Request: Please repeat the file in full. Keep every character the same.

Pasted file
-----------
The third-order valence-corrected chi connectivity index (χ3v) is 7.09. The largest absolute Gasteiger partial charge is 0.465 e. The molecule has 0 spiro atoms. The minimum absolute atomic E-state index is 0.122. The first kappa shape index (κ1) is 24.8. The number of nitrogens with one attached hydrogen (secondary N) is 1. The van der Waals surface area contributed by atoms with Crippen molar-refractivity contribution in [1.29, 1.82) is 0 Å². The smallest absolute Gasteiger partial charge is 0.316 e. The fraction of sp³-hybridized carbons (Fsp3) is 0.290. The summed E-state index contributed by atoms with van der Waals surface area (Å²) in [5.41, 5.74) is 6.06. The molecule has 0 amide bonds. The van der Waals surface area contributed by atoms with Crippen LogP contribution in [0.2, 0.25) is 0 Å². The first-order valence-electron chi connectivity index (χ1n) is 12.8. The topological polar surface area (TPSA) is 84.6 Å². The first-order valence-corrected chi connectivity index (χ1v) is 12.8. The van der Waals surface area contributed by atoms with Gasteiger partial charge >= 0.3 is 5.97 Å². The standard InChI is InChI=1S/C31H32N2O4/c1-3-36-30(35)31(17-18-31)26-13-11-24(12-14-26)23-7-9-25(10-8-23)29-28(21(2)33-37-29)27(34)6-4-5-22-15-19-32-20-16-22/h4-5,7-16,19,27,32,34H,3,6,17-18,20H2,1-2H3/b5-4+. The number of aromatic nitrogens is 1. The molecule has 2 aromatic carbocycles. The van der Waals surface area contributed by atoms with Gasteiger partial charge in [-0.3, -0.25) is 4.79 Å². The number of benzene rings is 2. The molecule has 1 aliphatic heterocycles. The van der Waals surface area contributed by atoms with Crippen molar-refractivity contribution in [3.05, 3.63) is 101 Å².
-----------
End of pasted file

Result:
The third-order valence-corrected chi connectivity index (χ3v) is 7.09. The largest absolute Gasteiger partial charge is 0.465 e. The molecule has 0 spiro atoms. The minimum absolute atomic E-state index is 0.122. The first kappa shape index (κ1) is 24.8. The number of nitrogens with one attached hydrogen (secondary N) is 1. The van der Waals surface area contributed by atoms with Crippen molar-refractivity contribution in [1.29, 1.82) is 0 Å². The smallest absolute Gasteiger partial charge is 0.316 e. The fraction of sp³-hybridized carbons (Fsp3) is 0.290. The summed E-state index contributed by atoms with van der Waals surface area (Å²) in [5.41, 5.74) is 6.06. The molecule has 0 amide bonds. The van der Waals surface area contributed by atoms with Crippen LogP contribution in [0.2, 0.25) is 0 Å². The first-order valence-electron chi connectivity index (χ1n) is 12.8. The topological polar surface area (TPSA) is 84.6 Å². The first-order valence-corrected chi connectivity index (χ1v) is 12.8. The van der Waals surface area contributed by atoms with Gasteiger partial charge >= 0.3 is 5.97 Å². The standard InChI is InChI=1S/C31H32N2O4/c1-3-36-30(35)31(17-18-31)26-13-11-24(12-14-26)23-7-9-25(10-8-23)29-28(21(2)33-37-29)27(34)6-4-5-22-15-19-32-20-16-22/h4-5,7-16,19,27,32,34H,3,6,17-18,20H2,1-2H3/b5-4+. The number of aromatic nitrogens is 1. The molecule has 2 aromatic carbocycles. The van der Waals surface area contributed by atoms with Gasteiger partial charge in [-0.3, -0.25) is 4.79 Å². The number of benzene rings is 2. The molecule has 1 aliphatic heterocycles. The van der Waals surface area contributed by atoms with Crippen molar-refractivity contribution in [3.05, 3.63) is 101 Å².